15 June 2012

Stripper In the Hood

My husband and I were recently invited to a 40th-birthday party for a neighbor.  We've known these people for many years.  They're a married couple with two young kids, and they (like us) live within spitting distance of the local elementary school.  My husband likes the birthday boy a lot.  He's the kind of fellow who's happy to crack open a beer on a hot summer day and sit in the backyard with his buddies,  listening to a ball game on the radio.

The party was to be a backyard barbecue, and several couples from the neighborhood were coming.  Just grown-ups, we were told, and that was fine.  My kids have reached that blissful age where I don't need to hire a sitter.  I just order a pizza for them for dinner and tell them where we're going to be, and that I'll keep my cell phone on in case they need to reach me.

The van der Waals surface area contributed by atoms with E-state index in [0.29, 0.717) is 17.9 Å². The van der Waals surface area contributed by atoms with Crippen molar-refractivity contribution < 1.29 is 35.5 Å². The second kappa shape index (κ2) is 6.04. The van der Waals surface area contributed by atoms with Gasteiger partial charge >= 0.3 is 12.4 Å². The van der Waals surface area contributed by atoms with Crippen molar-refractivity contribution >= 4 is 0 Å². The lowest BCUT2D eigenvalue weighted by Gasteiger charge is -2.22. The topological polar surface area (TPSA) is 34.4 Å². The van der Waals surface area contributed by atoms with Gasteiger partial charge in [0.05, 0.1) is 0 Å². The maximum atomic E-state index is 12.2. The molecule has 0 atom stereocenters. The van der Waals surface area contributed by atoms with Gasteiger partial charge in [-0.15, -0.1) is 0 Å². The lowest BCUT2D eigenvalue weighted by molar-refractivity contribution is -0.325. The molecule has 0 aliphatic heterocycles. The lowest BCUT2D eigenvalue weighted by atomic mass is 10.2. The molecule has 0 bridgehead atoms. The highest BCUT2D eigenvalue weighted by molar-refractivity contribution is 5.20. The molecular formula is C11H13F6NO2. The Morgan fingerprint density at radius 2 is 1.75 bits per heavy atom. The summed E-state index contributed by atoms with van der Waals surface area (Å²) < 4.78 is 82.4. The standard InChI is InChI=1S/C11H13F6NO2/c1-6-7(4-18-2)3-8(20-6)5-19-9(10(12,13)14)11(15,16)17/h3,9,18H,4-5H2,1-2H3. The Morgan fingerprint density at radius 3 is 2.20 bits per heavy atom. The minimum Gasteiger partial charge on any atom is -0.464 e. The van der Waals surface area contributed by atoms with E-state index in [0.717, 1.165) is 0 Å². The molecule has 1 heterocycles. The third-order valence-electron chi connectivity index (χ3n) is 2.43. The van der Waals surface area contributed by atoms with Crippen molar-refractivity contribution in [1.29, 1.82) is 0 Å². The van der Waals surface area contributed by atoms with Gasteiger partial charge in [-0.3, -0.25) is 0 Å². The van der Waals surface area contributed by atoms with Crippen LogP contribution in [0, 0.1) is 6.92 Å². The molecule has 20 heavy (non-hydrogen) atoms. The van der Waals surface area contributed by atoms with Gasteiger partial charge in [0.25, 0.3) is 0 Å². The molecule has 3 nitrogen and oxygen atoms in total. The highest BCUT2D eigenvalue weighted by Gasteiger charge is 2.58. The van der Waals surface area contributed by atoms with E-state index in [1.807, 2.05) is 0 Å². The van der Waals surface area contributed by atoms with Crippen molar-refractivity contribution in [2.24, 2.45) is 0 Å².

I bought a bottle of cabernet and put a birthday ribbon on it.  We dressed in shorts and t-shirts, grabbed the wine, and took the short walk down the block to the birthday party.  Our neighbors had put up a tent in their backyard and strung lights, and they'd set up a table with snacks and a serve-yourself bar.  Lots of familiar faces were there, and I found myself hugging the lady who lives across the street (whom I never seem to see enough of), as well as the parents of some of my kids' friends.  I got myself a beer and sat down next to one of the dads to chat with him about the business he had recently set up.  My husband was about twenty feet from me, chatting with a teacher friend of ours.

I was so engrossed in my conversation with my neighbor that it took me a moment to register that the music had changed.  I looked up, and there on my right, in front of the chair in which the birthday boy sat, stood a pretty young woman.  Her back was toward me.  She was not wearing any pants.

I looked again.  Nope, my first impression was correct.  She was definitely not wearing pants.  She was wearing a leather jacket and a biker hat and one of those thongs that goes up the crack of your rear end so that you don't get panty lines.  Though, as I mentioned, she really didn't need to worry about panty lines.